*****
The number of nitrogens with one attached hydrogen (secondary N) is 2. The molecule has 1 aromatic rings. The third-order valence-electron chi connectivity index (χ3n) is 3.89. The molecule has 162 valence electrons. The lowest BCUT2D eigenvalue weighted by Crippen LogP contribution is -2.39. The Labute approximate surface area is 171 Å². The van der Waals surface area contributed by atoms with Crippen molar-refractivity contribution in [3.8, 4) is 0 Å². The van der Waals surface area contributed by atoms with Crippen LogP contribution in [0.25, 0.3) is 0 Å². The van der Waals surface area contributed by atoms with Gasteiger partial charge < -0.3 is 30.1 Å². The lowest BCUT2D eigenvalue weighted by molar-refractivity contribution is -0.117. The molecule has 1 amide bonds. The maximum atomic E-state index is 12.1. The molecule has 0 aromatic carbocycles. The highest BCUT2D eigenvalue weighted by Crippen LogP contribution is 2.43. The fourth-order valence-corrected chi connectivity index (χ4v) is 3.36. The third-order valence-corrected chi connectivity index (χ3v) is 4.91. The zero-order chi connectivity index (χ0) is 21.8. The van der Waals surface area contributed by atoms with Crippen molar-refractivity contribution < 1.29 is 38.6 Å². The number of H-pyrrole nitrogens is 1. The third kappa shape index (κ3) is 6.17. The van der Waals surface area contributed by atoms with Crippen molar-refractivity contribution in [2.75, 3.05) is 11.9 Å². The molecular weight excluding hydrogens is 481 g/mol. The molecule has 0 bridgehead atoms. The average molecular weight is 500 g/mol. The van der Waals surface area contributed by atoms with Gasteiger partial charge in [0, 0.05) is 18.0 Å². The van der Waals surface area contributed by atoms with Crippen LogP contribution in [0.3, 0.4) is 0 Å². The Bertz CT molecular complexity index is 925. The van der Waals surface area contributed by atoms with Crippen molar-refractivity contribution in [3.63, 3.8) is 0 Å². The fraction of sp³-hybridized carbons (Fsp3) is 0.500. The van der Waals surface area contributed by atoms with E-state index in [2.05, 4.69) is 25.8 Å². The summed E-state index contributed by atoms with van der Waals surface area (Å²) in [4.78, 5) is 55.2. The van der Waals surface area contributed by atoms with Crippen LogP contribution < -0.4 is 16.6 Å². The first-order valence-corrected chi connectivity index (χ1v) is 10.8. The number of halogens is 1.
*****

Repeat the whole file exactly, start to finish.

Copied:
The number of nitrogens with one attached hydrogen (secondary N) is 2. The molecule has 1 aromatic rings. The third-order valence-electron chi connectivity index (χ3n) is 3.89. The molecule has 162 valence electrons. The lowest BCUT2D eigenvalue weighted by Crippen LogP contribution is -2.39. The Labute approximate surface area is 171 Å². The van der Waals surface area contributed by atoms with Crippen molar-refractivity contribution in [3.8, 4) is 0 Å². The van der Waals surface area contributed by atoms with Crippen LogP contribution in [0.25, 0.3) is 0 Å². The van der Waals surface area contributed by atoms with Gasteiger partial charge < -0.3 is 30.1 Å². The lowest BCUT2D eigenvalue weighted by molar-refractivity contribution is -0.117. The molecule has 1 amide bonds. The maximum atomic E-state index is 12.1. The molecule has 0 aromatic carbocycles. The highest BCUT2D eigenvalue weighted by Crippen LogP contribution is 2.43. The fourth-order valence-corrected chi connectivity index (χ4v) is 3.36. The third-order valence-corrected chi connectivity index (χ3v) is 4.91. The zero-order chi connectivity index (χ0) is 21.8. The van der Waals surface area contributed by atoms with Crippen molar-refractivity contribution < 1.29 is 38.6 Å². The number of H-pyrrole nitrogens is 1. The third kappa shape index (κ3) is 6.17. The van der Waals surface area contributed by atoms with Crippen molar-refractivity contribution in [2.75, 3.05) is 11.9 Å². The molecular weight excluding hydrogens is 481 g/mol. The molecule has 0 bridgehead atoms. The average molecular weight is 500 g/mol. The van der Waals surface area contributed by atoms with Gasteiger partial charge in [0, 0.05) is 18.0 Å². The van der Waals surface area contributed by atoms with Crippen LogP contribution in [0.3, 0.4) is 0 Å². The Bertz CT molecular complexity index is 925. The van der Waals surface area contributed by atoms with Crippen molar-refractivity contribution in [3.63, 3.8) is 0 Å². The fraction of sp³-hybridized carbons (Fsp3) is 0.500. The van der Waals surface area contributed by atoms with E-state index in [2.05, 4.69) is 25.8 Å². The summed E-state index contributed by atoms with van der Waals surface area (Å²) in [4.78, 5) is 55.2. The van der Waals surface area contributed by atoms with Crippen LogP contribution < -0.4 is 16.6 Å². The first-order valence-corrected chi connectivity index (χ1v) is 10.8. The number of halogens is 1.